The Overlooking of Asian-American Hate Crimes Their lives matter too, and need to be protected

These recent attacks on Asian Americans are not getting enough news coverage, so people need to post about it on social media to spread the word. Art Credit:Madison Land

Recently, there has been a surge in crimes against Asian American communities. An 84-year old man in San Francisco was killed by a 19-year-old boy for no reason. Another man and his 3 and 6-year old sons were stabbed in the supermarket. And recently, a white man went into a spa and shot 8 people, killing 6 Asian women in Atlanta.

Racism against Asian Americans has been normalized for quite some time and has even been deemed as not as “big of a deal” as racism against other minority groups. Asian TikTokers and influencers, like “staceyismom,” have been vocal and have been dedicating most of their content to combat racism against Asians and in general, giving me and other non-Asian people a perspective that we know nothing about. 

Asian Americans have been labeled as the “Model Minority,” meaning that they are perceived to have the most success amongst minorities. This myth has made it so that racism against Asians is downplayed or not taken as seriously because people have the preconceived notion that Asians cannot experience racism. This myth has drawn a division between Asians and other minorities, and perpetuates the stereotype that Asians are at the “top” while everyone else is at the “bottom.”

This myth has been very harmful to the Asian community.  During a recent conversation, a friend who is Asian told me about the racist comments people would say. She always felt as though the racist comments people would say about her were downplayed and treated as jokes. She felt as though she could not speak up and defend herself as people would say she was being dramatic, and brush it off as not being that big of a deal. Racism against Asians can be seen as lighthearted jokes, not as perpetuating offensive stereotypes and encouraging harmful actions. 

When the attack on the 84-year old Thai man happened, I saw some Asians on social media, who were rightfully upset, blame the entire Black community for the actions of one individual. The Asians who were professing their anger, used their support for BLM as a way to make Black people feel guilty for what one boy did. This caused tensions between the Black and Asian community; where Black people were becoming offended because people were using this incident as an excuse to be anti-Black, and not to mourn the victim and try to give him justice.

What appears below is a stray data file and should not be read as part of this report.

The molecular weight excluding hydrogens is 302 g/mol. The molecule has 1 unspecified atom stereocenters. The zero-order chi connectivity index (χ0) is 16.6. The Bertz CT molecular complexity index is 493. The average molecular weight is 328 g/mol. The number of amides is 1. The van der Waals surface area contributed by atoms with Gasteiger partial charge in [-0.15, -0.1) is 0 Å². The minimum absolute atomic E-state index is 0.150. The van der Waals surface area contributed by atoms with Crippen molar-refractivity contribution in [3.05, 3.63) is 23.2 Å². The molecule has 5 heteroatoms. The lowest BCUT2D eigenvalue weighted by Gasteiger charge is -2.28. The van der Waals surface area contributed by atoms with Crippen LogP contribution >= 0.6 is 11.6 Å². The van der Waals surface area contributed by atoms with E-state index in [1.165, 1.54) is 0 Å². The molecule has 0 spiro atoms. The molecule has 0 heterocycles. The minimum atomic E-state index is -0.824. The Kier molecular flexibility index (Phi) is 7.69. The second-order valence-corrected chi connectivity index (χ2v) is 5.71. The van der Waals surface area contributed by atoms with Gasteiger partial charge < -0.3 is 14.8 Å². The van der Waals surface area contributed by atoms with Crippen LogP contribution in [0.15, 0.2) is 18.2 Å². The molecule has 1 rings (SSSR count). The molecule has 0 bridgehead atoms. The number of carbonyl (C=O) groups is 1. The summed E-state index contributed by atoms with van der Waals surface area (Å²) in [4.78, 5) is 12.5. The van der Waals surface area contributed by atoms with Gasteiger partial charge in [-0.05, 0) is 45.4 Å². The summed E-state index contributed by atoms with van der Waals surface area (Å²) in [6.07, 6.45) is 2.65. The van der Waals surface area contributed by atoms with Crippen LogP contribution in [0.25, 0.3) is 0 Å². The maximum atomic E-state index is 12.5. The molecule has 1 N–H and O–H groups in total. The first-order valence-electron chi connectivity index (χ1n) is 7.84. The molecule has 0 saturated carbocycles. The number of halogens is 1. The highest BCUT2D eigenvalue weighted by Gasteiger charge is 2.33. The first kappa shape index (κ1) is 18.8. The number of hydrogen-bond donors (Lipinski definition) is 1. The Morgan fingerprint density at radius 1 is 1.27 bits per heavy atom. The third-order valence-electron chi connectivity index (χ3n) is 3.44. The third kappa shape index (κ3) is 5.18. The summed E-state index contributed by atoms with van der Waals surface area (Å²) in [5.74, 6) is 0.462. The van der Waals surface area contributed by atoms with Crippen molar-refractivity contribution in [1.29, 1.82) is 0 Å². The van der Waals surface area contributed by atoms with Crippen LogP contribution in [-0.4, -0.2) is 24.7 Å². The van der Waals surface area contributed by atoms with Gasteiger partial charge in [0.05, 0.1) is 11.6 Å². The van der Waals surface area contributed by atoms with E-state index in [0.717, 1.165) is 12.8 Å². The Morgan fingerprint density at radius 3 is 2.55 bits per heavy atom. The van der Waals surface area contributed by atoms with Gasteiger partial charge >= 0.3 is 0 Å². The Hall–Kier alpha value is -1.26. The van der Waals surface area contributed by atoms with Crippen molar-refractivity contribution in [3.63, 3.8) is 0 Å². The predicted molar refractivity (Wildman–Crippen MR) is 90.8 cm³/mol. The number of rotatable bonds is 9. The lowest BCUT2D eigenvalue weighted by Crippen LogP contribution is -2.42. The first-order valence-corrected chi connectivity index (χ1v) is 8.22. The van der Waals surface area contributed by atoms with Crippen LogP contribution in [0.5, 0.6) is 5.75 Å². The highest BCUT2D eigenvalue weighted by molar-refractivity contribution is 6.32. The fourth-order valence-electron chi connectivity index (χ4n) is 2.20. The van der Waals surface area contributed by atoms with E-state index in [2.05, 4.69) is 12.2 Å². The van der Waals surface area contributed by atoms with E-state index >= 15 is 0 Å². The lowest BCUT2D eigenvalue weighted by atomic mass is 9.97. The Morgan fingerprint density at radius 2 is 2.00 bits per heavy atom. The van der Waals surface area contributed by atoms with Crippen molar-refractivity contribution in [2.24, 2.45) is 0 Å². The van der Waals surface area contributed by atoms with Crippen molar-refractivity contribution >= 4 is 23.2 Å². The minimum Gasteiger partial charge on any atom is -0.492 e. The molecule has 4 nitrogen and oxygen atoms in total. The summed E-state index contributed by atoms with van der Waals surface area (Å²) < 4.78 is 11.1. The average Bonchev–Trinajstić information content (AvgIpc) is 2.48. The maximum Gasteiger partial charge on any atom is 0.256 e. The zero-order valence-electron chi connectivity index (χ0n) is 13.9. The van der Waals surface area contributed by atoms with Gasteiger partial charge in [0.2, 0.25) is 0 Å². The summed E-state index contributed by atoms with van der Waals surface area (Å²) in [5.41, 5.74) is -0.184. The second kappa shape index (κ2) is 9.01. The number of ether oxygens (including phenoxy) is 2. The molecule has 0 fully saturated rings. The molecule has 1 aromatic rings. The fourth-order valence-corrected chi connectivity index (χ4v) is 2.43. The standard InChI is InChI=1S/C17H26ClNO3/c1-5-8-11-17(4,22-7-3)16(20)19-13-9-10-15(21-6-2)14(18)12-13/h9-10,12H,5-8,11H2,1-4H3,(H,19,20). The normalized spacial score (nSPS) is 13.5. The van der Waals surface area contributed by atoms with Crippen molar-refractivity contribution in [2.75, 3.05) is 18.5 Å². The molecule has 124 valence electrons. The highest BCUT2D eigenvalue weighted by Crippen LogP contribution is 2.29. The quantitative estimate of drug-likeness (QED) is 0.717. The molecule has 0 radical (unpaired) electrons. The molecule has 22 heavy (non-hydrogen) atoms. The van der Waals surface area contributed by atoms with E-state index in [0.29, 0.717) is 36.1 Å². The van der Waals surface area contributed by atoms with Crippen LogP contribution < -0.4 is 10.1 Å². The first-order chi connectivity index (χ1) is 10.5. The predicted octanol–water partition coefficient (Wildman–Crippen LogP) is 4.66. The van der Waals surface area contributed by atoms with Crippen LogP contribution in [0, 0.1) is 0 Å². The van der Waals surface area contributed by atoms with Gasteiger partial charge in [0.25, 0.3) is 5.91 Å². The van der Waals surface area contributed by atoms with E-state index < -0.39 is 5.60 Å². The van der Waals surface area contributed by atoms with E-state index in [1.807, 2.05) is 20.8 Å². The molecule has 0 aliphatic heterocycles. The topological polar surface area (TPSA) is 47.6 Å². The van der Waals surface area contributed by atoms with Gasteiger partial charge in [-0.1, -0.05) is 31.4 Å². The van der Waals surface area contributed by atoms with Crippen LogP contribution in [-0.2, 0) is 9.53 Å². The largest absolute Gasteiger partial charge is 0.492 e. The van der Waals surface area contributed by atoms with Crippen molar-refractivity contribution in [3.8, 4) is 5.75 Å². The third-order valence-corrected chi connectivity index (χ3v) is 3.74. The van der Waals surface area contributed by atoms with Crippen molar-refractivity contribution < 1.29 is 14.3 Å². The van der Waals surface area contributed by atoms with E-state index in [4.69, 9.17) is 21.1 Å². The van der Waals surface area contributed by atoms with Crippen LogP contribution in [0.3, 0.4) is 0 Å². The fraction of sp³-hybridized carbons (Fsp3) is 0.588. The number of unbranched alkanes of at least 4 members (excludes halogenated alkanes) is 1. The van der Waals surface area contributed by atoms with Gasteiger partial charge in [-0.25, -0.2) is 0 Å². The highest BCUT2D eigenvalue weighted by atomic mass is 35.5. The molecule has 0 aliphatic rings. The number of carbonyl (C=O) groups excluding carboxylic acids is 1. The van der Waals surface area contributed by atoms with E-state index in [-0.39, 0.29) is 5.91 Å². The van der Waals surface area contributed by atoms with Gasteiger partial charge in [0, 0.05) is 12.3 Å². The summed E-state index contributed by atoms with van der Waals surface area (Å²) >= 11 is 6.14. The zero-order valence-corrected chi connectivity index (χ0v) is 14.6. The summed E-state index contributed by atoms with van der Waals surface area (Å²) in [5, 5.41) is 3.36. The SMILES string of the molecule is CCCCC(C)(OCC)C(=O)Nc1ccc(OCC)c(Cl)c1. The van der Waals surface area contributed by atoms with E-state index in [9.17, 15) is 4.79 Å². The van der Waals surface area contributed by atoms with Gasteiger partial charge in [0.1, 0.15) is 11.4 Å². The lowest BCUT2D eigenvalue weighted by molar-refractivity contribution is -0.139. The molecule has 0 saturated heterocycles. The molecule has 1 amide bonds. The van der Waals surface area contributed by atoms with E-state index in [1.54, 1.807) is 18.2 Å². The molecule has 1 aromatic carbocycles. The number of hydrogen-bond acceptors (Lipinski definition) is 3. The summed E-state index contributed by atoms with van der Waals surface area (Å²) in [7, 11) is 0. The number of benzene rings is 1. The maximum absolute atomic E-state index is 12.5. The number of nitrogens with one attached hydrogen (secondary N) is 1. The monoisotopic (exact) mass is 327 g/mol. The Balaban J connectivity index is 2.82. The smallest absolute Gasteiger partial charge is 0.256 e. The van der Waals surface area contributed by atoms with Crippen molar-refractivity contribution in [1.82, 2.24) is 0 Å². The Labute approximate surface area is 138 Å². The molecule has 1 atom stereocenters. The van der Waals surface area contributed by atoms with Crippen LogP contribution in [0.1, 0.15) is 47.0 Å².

Black people, as a whole, have been getting blamed for these recent hate crimes, whether it was a Black person who did it or not. Black people have been the target for others to attack, being told that it’s our responsibility to speak up and doing something about these crimes. There has been hatred for both minority groups, in both minority groups for a long time, which I have personally experienced and have seen. The anti-blackness and xenophobia that both groups have has sprouted from no past, history, or bad blood between the groups.

Unity between the Black and Asian community is important, since there have been tensions growing against each other. The going back and forth with blame and trying to figure out who has had it worse is exhausting and ridiculous; it’s a distraction to us all from reaching the goal of uniting together and targeting the common problems both communities face and putting an end to them.

The only way we will truly reach racial equality is if we address every group’s issues and struggles they are experiencing, not just one. We cannot pick and choose what racist actions we deem unacceptable, as they all should be unacceptable no matter who it is against. Minorities need to stand up for each other instead of pointing the finger at one another and invalidating each other’s experiences with racism. 

Martin Luther King Jr.’s “Injustice anywhere is a threat to justice everywhere” quote has become a cliche, but there’s a good reason for that: it’s correct. As long as Asian Americans face racism and discrimination, we cannot solve racism and discrimination against any race. We must combat this violence – not just for Asian Americans, but for all of us.